Beyond the neon runes

1976

Home at last?

Every decade produces its fair share of unpopular politicians, thuggish bullies, blundering idiots, who somehow make it to the pinnacle of their profession. But when historians recalls the teenies, the years between 2010 and 2020, they will wonder just how such a collection of deadbeats managed to rise to prominence and how humanity allowed it to happen.

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Trump. Putin. May. Al-Assad. Erdogan. Jong-un. Merkel. Enda. What a shower. What a gallery of rogues. Undistinguished blackguards one and all. But as bad as they are, and they’re pretty bad, they won’t rank as the worst collective of despots to have ever roamed the earth. Indeed, we’ve seen worse in our own lifetimes; Bush, Saddam, Gaddafi, Mugabe. And then there’s Margaret Thatcher, the Iron Lady herself, the most hated Prime Minister in Great Britain’s history, a woman whose death in 2013 saw street parties held all over the UK.

Although I lived in Thatcher’s England, and probably suffered from some of her policies, I was too young to fully understand the impact of her governance. For that I’ve had to rely on the stories of others, and upon television. Because in nineteen-eighties England the revolution was televised. Sure, there was still the usual airbrushed fodder, genteel comedies for those who liked to live in denial, but there was also tubthumping anarchism in the form of The Young OnesBoys from the BlackstuffAuf Wiedersehn Pet, Withnail and I, productions that sought to depict what life was really like under her stewardship.

And it was grim, really grim.

It was from programmes like this that I came to understand the meaning of the word ‘squatting’, i.e.; “the action of occupying an abandoned or unoccupied area of land or a building, usually residential, that the squatter does not own, rent or otherwise have lawful permission to use.”

From my bedroom in rural Ireland, this sounded like an awful business, something only the lowest of the low would do. And when naysayers referred to these squatters as scum, as scroungers, dole-heads and workshy crusties, I was inclined to agree.

But how one’s perspective can change.

Because now, some thirty-odd years later, we are living in our own version of Thatcher’s Britain, a country where ordinary, decent people are struggling to keep a roof over their heads.

And I can now see that the people depicted in those shows from the eighties weren’t scum at all. Because if they were, then so am I.

Thankfully, I’m not so far gone that I have to resort to squatting, but who knows what the future holds? Very few of us are safe from the rapacious needs of the private rental market, and fewer still can look forward to one day owning their own homes.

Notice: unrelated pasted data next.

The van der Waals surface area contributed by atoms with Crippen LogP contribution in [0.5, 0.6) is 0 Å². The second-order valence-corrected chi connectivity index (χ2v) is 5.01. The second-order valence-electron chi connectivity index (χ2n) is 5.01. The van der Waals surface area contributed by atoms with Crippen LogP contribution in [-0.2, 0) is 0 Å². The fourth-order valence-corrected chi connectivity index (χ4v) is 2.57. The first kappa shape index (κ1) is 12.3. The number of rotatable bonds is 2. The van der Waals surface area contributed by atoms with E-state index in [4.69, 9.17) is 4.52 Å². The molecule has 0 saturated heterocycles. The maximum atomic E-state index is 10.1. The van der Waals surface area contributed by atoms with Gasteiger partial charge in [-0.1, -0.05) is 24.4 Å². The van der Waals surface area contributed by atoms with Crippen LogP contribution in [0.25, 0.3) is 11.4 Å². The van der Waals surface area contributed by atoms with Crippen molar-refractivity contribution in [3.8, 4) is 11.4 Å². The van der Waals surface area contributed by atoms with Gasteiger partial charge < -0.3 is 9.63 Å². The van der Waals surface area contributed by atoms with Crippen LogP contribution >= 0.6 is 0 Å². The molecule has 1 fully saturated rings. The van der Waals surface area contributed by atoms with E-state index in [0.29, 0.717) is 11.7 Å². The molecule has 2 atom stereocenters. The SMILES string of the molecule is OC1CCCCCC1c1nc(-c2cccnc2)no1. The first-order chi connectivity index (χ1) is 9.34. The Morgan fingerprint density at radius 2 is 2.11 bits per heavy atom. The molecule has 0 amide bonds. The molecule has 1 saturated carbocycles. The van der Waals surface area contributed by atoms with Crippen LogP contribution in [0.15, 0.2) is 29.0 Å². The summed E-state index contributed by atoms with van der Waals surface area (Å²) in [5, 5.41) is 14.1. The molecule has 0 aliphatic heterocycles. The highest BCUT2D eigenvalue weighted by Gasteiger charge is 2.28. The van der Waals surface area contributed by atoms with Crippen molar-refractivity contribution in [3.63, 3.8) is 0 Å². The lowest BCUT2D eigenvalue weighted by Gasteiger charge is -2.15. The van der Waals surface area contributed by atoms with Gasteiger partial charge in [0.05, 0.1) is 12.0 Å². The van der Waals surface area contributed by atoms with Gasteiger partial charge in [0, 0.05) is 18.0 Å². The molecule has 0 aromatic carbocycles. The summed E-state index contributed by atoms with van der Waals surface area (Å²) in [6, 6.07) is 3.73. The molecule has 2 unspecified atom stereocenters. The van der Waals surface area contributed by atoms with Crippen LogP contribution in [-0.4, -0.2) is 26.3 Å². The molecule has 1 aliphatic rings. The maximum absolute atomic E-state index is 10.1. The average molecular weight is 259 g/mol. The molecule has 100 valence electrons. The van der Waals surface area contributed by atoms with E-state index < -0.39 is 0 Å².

And so, it’s in this spirit that I look upon the actions of the ‘Take Back the City’ (TBTC) group, the Dublin-based organisation who ‘reclaim’ unoccupied private properties, with a degree of empathy. Sure, they’re breaking the law, but their reasons for doing so are just. By occupying these houses, inner-city residences which although vacant, aren’t being made available for rent, they are highlighting the inadequacies of the Irish property market; a system where profit is king, where those with capital can afford to hoard empty buildings and allow rents to rise for their own benefit, at the cost of everyone else.

The end-goal for TBTC, according to spokesperson, Aisling Bruen, is the compulsory purchase order of these properties, for the government to step in and take these buildings, to reclaim them from their owners for the purposes of the ailing rental sector. It is allowed to do this, it says so right there in the constitution. But the chances of it doing so, of resorting to such drastic measures, seem remote.

Lest we forget, this is a government which continues to cling desperately to the belief that the housing crisis will just sort itself out. That by cracking down on Airbnb, shifting the blame onto the councils and selling public lands to private developers. we will all somehow magically end up in our dream homes.

It says that it’s tackling the crisis, that it shares our frustration, and that more social houses have been built this year than last. But we’re talking ludicrously small figures here. There was 780 social houses built in 2017, and 247 built in 2016. These numbers are way down on the target outlined in the Rebuilding Ireland plan which predicted 13,189 new builds by 2020. That plan was painstakingly put together and presented to the public like a shiny new toy, its authors grinning for the cameras like proud parents, happy to take credit for something that hadn’t even happened.